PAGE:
Average maximum temperature, minimum temperature, and rainfall over 2 years during month of blackberry bloom, fruit development, and harvest for Poplarville, MS.

Table 1.

Measurements.

Each cultivar was harvested at the ripe stage (dull black) twice per week from 31 May to 30 June in 2016 and from 2 May to 26 June in 2017. All plots were harvested completely, except ‘Sweetie Pie’ in 2016 when only one-half of the plot was harvested because of an abundance of berries. Harvested berries from each plot were separated into regular berries (no white drupelets) and berries with white drupelets. The total berry weight, regular berry weight, and number of berries with white drupelets were recorded for each plot at each harvest then divided to obtain a proportion by weight of collected berries. Chlorophyll index in the leaves were measured after each harvest with a chlorophyll meter (SPAD-502; Konica Minolta Sensing, Osaka, Japan) in 2017.

Fruit characteristics.

Fruit quality including soluble solids concentration, titratable acidity (TA), pH, and firmness were measured. Soluble solids concentration of blackberry juice obtained by crushing a sample of harvested whole berries with hand was determined with a digital hand-held refractometer (Atago, Osaka, Japan) for both regular berries and berries with white drupelets. TA was measured by titration with 0.1 N of sodium hydroxide (NaOH) to an endpoint of pH 8.2 using a compact titrosampler (862; Metrohm, Herisau, Switzerland). For each harvest, the juice of regular berries and the berries with white drupelets were frozen separately and then were used for TA analysis after the harvest season was completed. In this method, 5 mL of juice was diluted to 50 mL with distilled water and titrated against 0.1 m NaOH. Measurements of pH value were made with a pH-meter (Accumet Excel XL50; Fisher Scientific, Singapore). The texture properties of berry skin were evaluated with a puncture test for each regular and white drupelets using a texture analyzer (TVT 6700 with software TexCalc version 4.0.2.50; Perten Instruments, Hägersten, Sweden). This test was carried out to compare skin mechanical properties of regular and white drupelets when attached to the whole berry. Tests were performed using needle probe of 0.5 mm in diameter at speed test of 10 mm·s−1 and the berry skin break penetration was recorded in Newtons.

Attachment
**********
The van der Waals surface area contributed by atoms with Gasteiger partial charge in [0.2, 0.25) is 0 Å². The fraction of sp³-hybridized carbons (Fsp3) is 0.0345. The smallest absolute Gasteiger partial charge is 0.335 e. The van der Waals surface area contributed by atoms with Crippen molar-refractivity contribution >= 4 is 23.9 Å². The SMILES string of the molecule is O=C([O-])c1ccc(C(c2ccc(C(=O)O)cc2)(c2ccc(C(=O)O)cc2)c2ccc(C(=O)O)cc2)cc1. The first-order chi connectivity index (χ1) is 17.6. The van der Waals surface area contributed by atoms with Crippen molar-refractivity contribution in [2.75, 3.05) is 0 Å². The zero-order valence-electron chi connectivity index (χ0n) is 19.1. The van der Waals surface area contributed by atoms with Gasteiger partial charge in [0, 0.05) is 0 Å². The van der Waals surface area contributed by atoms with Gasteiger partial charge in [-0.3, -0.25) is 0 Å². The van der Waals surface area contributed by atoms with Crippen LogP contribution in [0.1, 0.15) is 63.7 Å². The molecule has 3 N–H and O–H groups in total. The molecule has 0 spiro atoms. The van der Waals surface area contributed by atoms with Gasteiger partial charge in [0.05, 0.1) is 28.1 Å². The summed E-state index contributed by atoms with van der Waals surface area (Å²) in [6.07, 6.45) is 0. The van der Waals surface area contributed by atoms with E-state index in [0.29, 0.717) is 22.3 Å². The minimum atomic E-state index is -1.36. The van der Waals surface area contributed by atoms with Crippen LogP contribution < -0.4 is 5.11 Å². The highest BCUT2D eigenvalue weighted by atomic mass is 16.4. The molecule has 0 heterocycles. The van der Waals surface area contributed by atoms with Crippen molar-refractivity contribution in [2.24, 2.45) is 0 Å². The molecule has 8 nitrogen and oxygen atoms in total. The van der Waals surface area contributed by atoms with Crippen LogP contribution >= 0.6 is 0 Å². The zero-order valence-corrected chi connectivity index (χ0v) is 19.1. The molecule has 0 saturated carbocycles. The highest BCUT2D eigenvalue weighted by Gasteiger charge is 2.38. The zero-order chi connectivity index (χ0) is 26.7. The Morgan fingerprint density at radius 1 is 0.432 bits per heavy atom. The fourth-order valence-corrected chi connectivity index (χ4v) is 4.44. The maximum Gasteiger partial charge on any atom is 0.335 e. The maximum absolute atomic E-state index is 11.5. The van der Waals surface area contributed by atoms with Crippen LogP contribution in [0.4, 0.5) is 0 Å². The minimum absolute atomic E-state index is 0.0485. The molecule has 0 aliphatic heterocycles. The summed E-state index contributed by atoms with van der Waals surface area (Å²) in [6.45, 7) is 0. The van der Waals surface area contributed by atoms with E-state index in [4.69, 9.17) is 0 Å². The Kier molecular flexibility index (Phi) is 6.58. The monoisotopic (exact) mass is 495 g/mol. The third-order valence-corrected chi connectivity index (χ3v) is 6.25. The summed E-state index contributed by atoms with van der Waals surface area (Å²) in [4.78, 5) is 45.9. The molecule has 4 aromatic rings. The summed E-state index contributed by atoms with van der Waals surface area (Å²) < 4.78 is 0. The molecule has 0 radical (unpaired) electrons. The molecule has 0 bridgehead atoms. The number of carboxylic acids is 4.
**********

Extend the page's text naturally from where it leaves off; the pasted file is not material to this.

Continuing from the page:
All data to determine percentages were arcsin transformed for statistical analysis and then converted back to display as percentages. Data were analyzed by using analysis of variance (P < 0.05) using JMP 9.0 (SAS Institute, Cary, NC) with the fit model procedure. Means were compared by Tukey’s honestly significant difference (P < 0.05). Correlations were estimated by restricted maximum likelihood using the multivariate procedure and pairwise correlation were tested by Pearson’s correlation coefficient.

Results and discussion

White drupelets.